~written by Neil Gaiman
2007 Eisner Award Winner
Neil Gaiman's award-winning and critically acclaimed Sandman was my introduction to comics which quickly grew to border on an obsession with the genre. I devoured the series, borrowing the trade paperback collection from a good acquaintance, knowing that eventually I wanted to have my own set. When I discovered that DC Comics' Vertigo imprint (which is probably my favorite comic imprint) was publishing an "Absolute edition of the core series, I was glad I hadn't quite got around to purchasing any of Sandman yet.
DC's Absolute editions are gorgeous, hardbound, oversized volumes that come with sturdy and handsome slipcases, supposedly of archival quality. The comics are often recolored or otherwise restored and are usually accompanied by a substantial amount of additional material. The Absolute Sandman, Volume One consists of the first twenty issues of the series, which corresponds to the first three trade collections: Preludes and Nocturens, The Doll's House and Dream Country. The first volume also collects a new introduction and afterword, Gaiman's original proposal for the series, additional artwork, the afterwords from the trade paperbacks, and the full script and sketches for the (in)famous issue #19, "A Midsummer Night's Dream" (which won the World Fantasy Award for Best Short Fiction in 1991, the only comic to ever win the award. Rumor has it that the rules were changed after the win, prohibiting comics from qualifying, though this is denied by the World Fantasy Convention. However, while it does look like comics have been restricted from the Best Short Fiction category, they may still win in the category for Special Award: Professional.)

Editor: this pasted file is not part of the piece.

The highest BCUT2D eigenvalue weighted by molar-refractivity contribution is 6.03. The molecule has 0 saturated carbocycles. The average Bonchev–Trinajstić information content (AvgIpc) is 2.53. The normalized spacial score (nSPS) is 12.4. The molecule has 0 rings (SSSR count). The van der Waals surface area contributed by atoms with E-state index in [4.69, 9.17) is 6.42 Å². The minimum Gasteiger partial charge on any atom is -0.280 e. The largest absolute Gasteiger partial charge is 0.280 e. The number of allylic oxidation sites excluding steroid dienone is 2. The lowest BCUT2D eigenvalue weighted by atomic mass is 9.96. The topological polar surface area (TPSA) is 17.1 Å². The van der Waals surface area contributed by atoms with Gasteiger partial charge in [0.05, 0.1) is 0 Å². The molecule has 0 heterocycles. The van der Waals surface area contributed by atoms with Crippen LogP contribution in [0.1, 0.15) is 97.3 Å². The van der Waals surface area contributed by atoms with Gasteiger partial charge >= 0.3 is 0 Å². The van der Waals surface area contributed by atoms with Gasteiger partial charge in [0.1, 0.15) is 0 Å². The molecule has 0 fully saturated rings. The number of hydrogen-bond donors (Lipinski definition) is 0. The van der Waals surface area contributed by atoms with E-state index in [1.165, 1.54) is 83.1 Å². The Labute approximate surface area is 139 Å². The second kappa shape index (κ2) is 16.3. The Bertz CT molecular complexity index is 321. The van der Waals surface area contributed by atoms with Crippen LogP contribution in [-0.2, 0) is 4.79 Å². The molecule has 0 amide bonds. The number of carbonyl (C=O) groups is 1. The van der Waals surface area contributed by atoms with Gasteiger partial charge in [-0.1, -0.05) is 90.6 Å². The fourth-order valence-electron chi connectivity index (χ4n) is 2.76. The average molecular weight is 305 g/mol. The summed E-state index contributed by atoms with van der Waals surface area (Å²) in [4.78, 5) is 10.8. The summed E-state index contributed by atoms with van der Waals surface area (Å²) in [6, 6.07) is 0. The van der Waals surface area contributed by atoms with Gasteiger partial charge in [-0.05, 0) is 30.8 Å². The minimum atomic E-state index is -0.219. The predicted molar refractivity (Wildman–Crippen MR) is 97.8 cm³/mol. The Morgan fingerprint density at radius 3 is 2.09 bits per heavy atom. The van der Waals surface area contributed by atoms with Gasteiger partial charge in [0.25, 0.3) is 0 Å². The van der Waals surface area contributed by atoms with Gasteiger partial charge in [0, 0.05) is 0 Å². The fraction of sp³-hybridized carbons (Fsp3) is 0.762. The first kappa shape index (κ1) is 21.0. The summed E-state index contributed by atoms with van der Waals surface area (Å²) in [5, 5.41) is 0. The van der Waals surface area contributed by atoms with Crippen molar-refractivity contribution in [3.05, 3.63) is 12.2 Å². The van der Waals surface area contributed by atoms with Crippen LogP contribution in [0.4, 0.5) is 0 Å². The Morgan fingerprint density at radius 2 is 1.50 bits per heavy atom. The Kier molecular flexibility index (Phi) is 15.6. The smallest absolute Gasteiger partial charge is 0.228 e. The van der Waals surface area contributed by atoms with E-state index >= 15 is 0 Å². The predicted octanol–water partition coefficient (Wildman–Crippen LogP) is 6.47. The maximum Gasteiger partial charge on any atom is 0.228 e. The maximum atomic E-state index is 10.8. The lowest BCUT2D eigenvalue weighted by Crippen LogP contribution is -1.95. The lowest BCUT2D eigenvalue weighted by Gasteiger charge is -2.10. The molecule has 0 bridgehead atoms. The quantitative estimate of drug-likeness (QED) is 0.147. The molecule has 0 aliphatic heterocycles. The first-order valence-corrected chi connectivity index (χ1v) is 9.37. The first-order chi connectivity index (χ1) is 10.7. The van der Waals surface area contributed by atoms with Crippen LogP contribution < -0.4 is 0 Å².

The primary story arc of the first volume focuses on the capture and eventual escape of Dream of the Endless (aka the Sandman). Both he and the world have changed dramatically due to his imprisonment, and the widespread ramifications are great. Dream must struggle to regain control of his powers and his realm. Through this quest we are introduced to most of the other Endless, his siblings: Destiny, Death (with whom I'm not just a little in love), Desire, and Despair. In addition to the main story line there are several other related but separate side issues that grant further insight into the world that Gaiman has created.
For the most part, the artwork itself doesn't do much for me in this first volume. For me, its really the storytelling that does it. Of course, the illustrations are an integral part of that. Seeing as different artists worked on the different issues, I don't necessarily expect the artwork to be consistent from issue to issue, but I do expect it to be within a single issue, which is unfortunately not always the case. However, I do appreciate the different "feels" and visual interpretation that the various artists bring to the series.
One thing that I absolutely love about Sandman is the fantastic mix of established mythology, legend, history, pseudo-history, popular culture, reality and fantasy with ideas and approaches that are completely new. In these earlier issues it is sometimes painfully obvious that the series is still trying to establish itself and find its niche. But, at the same time, this first Absolute volume also contains what is arguably one of the best single issues of the series ("A Midsummer Night's Dream," illustrated by Charles Vess). The stories range from horror, to fantasy, to just plain strange and are definitely meant for mature readers. Newcomers might want to read the series through before making the investment, but for fans it's a no-brainer--though hefty in size (not to mention price), The Absolute Sandman is, absolutely, the best edition out there.
Issues included: "Sleep of the Just"; "Imperfect Hosts"; "...Dream a Little Dream of Me"; "A Hope in Hell"; "Passengers"; "24 Hours"; "Sound and Fury"; "The Sound of Her Wings"; "Tales in the Sand"; "The Doll's House"; "Moving In"; "Playing House"; "Men of Good Fortune"; "Collectors"; "Into the Night"; "Lost Hearts"; "Calliope"; "A Dream of a Thousand Cats"; "A Midsummer Night's Dream"; "Façade"